Saturday, August 17, 2013

MODS2 passes its preliminary acceptance tests at OSU

MODS2 is the second of a pair of Multi-Object Double-beam Spectrographs designed and built for LBTO by the Department of Astronomy at Ohio State University. 

MODS1, the first of the pair, has been offered to the LBTO users for regular observing since the last quarter of 2011.
MODS1 at LBT's left direct gregorian focus 

On the second week of August 2013, forty months after MODS1, it was the turn of MODS2 to go through its laboratory acceptance tests, which it passed with flying colors! The instrument was cleared for shipping to the observatory on Mt Graham. MODS2 is expected to be on the mountain by mid-October 2013.

Rick Pogge, current MODS PI, in a show and tell in front of MODS2

Rick at the MODS2 control laptop with LBTO reviewers Olga Kuhn and Mark Wagner

Daniel Pappalardo (OSU) doing some explaining for Mark Wagner and Joar Brynnel (LBTO)

MODS2 is a near-perfect twin of MODS1, something which should make for a smooth integration at the telescope. The few changes made on MODS2 are actually improvements which will eventually be retrofitted to MODS1.

The lab acceptance of MODS2 is for LBTO a very important step, as it marks the completion of the construction phase of the first generation of facility instruments. LUCI2 was partially accepted in Europe in early June (only one of the cameras, still missing, will be completed in early 2014) and is now at the observatory.

The coming semesters will be very intense commissioning-wise and it is too early to give a tentative date for final acceptance on the sky of either LUCI2 or MODS2. More news on this when time comes! 

Saturday, August 10, 2013

Summer shutdown: SX primary recoating... and much more!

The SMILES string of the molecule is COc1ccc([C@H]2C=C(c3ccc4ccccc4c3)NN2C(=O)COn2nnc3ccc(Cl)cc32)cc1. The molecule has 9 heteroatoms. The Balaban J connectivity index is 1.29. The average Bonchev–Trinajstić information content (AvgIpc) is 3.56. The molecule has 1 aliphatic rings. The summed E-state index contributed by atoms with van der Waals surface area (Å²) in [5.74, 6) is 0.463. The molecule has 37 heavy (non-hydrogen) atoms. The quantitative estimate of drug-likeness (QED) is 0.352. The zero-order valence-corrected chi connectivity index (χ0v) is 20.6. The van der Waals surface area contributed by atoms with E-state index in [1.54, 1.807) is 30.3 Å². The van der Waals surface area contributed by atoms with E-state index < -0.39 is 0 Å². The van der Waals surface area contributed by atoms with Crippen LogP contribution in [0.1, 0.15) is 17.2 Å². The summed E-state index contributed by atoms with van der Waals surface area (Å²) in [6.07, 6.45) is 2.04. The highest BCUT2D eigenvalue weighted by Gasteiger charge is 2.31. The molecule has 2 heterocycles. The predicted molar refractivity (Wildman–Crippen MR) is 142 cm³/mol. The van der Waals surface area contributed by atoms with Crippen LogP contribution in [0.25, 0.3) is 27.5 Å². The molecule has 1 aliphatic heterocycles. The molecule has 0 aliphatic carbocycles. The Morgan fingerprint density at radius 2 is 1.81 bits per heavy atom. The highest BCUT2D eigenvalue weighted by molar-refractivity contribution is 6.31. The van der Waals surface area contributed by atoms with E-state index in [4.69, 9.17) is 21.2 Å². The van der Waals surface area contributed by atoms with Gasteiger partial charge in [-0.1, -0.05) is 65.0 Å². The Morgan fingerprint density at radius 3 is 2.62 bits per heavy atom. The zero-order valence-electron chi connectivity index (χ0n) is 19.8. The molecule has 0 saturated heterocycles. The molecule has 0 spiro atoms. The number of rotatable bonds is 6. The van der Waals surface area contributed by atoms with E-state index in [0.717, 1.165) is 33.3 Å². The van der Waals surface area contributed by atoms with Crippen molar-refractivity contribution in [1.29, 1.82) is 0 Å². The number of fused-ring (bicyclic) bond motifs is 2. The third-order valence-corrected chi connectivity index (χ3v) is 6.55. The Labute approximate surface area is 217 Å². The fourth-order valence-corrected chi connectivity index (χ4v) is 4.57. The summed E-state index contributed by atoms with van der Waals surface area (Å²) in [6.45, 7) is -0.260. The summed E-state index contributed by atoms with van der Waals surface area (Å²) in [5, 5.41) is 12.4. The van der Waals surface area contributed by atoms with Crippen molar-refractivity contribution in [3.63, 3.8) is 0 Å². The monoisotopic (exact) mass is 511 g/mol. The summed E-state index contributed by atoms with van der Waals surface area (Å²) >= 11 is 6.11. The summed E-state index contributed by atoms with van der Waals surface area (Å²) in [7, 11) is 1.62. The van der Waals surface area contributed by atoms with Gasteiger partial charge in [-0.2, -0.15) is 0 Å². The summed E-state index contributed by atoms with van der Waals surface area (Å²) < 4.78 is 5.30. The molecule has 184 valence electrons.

Monsoon season is summer shutdown time for the observatory. Don't think that not looking at the sky means nothing much happening under the LBT enclosure on Mt Graham! Much work is going on to clean, repair, maintain, or upgrade many of the components of the observatory.

Every year, one of the two 8.4m primary mirrors gets a facelift, I mean a fresh aluminum coating. This year, it is SX (the left mirror's) turn. On most telescopes, the mirror would be removed from the telescope and carried to a near-by lab to be cleaned and re-aluminized in a vacuum chamber. At LBT, the mirror stays on the telescope. The old coating is removed and the mirror washed while in its cell. The vacuum chamber, actually half of it (the bell jar) comes to the mirror and mates to its cell to form the vacuum chamber. 

The bell jar waiting in the high bay to be lifted to the telescope floor

The bell jar on the SX primary mirror

Once the aluminizing is done, the bell jar goes back to its storage place on the first floor of the observatory. The mirror got a new shiny coating without leaving the telescope... The whole process went very smoothly. Kudos to all involved!

The three SX bent gregorian focal stations  (from left, Linc-Nirvana, LBTI, and LUCI1) (top), 
and their reflection in the freshly recoated SX primary (bottom)

Done with realuminizing the SX primary mirror (on the right on this picture)

Here are some of the many activities are going on for this 2013 shutdown:
- Replacement of the hoses bringing glycol to the many chillers cooling mirrors, instruments, and their electronic cabinets. Not an easy task, as these hoses are going through the telescope azimuth cable wrap!
- Servicing the LBC's (Large Binocular Cameras)
- Adding or replacing sensors and valves in the ICS (Instrument Cooling System)
- Removing the tertiary mirrors, sending them out for recoating... and installing them back!
- Building a new stand for the 4D interferometer for the recalibration of the AdSec-DX at the end of the month...

Working on the filter wheel of LBCB

Plumbing work in progress on the instrument cooling system

Installing the 4D interferometer stand for AdSec-DX recalibration